A militant ambush of an opium poppy eradication force sparked clashes that left 25 Taliban fighters and a policeman dead, a provincial police chief said Thursday. Four other militants died when a bomb went off.
Insurgents ambushed the drug eradication force Wednesday in Marja district of Helmand province killing one police officer and wounding two, said Gen. Mohammad Hussein Andiwal, the provincial police chief.
Police attacked the militants afterward, killing 25 Taliban fighters, including a senior regional militant commander, the Interior Ministry said in a statement.
Helmand, a front line between militants and foreign forces, is the world's largest opium-producing region. Officials estimate that up to 40 percent of proceeds from Afghanistan's drug trade -- an amount worth tens of millions of dollars -- is used to fund the insurgency.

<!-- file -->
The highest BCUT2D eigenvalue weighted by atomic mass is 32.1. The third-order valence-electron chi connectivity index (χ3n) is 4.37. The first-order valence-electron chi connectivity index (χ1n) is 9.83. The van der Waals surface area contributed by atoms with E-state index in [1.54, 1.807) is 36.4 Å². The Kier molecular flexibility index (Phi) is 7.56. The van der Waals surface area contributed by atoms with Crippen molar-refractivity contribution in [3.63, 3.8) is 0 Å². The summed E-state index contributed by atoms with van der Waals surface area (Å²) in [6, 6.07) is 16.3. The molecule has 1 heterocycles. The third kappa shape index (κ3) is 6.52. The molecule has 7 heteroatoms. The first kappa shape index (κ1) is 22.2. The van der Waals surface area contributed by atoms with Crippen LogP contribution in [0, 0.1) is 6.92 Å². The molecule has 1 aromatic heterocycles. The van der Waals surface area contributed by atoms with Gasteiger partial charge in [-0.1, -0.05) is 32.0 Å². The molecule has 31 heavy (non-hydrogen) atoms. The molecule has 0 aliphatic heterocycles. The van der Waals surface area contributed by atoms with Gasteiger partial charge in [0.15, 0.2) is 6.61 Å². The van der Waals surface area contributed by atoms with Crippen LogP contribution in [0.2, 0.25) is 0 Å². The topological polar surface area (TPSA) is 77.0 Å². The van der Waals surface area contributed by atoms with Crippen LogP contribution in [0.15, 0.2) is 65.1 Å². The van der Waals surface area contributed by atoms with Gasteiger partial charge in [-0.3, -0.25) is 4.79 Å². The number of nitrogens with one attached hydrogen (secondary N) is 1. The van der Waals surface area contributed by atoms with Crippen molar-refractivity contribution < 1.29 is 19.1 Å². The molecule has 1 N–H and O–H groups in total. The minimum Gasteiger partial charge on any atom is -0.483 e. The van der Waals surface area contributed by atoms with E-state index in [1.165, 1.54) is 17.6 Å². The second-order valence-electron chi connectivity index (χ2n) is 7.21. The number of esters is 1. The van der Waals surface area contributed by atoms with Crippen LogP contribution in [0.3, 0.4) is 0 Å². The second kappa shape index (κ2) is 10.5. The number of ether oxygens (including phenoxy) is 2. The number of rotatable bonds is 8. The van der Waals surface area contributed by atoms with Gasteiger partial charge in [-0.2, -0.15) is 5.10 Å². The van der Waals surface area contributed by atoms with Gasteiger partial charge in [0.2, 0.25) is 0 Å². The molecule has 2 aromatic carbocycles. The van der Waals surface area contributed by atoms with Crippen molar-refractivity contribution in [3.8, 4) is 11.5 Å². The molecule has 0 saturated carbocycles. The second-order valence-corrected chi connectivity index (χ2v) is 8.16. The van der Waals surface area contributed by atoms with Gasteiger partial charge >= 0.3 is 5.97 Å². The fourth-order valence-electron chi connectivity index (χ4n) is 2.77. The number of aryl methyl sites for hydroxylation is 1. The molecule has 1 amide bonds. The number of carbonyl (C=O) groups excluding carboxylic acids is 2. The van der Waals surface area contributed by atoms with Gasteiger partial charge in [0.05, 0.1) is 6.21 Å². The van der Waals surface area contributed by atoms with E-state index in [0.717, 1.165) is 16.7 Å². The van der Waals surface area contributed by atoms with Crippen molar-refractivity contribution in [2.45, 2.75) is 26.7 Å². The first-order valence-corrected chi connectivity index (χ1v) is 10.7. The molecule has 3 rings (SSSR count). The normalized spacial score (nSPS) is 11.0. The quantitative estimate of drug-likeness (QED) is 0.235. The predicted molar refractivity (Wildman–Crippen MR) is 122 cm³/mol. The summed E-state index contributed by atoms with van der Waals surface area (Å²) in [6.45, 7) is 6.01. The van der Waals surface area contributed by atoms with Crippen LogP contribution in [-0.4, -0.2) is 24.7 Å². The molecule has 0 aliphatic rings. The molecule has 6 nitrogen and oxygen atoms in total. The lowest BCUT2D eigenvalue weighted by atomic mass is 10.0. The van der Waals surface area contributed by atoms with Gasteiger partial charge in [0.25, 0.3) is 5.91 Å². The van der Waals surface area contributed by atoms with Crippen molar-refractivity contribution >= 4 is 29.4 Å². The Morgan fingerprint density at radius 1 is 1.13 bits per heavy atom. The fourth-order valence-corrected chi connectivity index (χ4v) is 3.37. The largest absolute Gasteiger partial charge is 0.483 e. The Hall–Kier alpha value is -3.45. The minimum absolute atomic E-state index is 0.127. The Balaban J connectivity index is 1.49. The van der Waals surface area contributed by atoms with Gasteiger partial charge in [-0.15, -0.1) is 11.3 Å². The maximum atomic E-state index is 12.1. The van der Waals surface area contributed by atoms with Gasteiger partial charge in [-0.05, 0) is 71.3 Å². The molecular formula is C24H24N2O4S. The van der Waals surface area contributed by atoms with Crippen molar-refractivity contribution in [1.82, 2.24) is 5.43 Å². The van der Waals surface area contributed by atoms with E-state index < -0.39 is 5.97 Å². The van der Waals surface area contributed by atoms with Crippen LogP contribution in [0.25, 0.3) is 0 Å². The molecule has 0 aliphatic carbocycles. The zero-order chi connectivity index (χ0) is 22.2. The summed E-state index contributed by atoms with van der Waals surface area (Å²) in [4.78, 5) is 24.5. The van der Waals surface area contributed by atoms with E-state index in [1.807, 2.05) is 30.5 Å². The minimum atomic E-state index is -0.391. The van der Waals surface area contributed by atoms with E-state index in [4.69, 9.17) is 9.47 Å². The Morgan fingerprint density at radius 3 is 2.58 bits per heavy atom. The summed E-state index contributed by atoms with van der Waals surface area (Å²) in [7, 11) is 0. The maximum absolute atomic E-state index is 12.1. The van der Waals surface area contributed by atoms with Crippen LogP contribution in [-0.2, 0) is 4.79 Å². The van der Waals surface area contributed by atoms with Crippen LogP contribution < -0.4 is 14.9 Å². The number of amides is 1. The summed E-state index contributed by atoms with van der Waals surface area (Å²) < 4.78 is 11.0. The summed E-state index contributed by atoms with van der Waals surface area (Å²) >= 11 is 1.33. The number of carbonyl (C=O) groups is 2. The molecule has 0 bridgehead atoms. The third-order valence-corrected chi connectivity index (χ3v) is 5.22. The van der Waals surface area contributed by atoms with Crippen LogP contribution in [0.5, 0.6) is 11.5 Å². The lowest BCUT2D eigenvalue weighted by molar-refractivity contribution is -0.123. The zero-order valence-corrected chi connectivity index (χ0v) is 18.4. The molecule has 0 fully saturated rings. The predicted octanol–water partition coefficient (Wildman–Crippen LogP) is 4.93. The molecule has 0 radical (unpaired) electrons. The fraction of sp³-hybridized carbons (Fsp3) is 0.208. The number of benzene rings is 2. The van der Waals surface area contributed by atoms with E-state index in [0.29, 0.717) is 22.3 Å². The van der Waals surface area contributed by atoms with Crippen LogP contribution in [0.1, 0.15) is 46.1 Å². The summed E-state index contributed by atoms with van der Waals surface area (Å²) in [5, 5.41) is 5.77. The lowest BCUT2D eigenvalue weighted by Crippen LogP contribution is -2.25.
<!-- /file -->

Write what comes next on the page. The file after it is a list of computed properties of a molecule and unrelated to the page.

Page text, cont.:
Separately, four militants died and another was wounded Thursday when the roadside bomb they were planting on a main road in Helmand exploded prematurely, Andiwal said. Militants regularly target Afghan and foreign troops with roadside bombs, though many civilians are killed by the blasts.
Last year was the deadliest in Afghanistan since the 2001 U.S.-led invasion. More than 6,500 people -- mostly militants -- were killed in insurgency related violence, according to an Associated Press count.
The top U.S. intelligence official told a Senate committee in Washington on Wednesday that President Hamid Karzai's government controls just 30 percent of the country.
The resurgent Taliban controls 10 percent to 11 percent of the country, while local tribes control the rest, National Intelligence Director Michael McConnell said.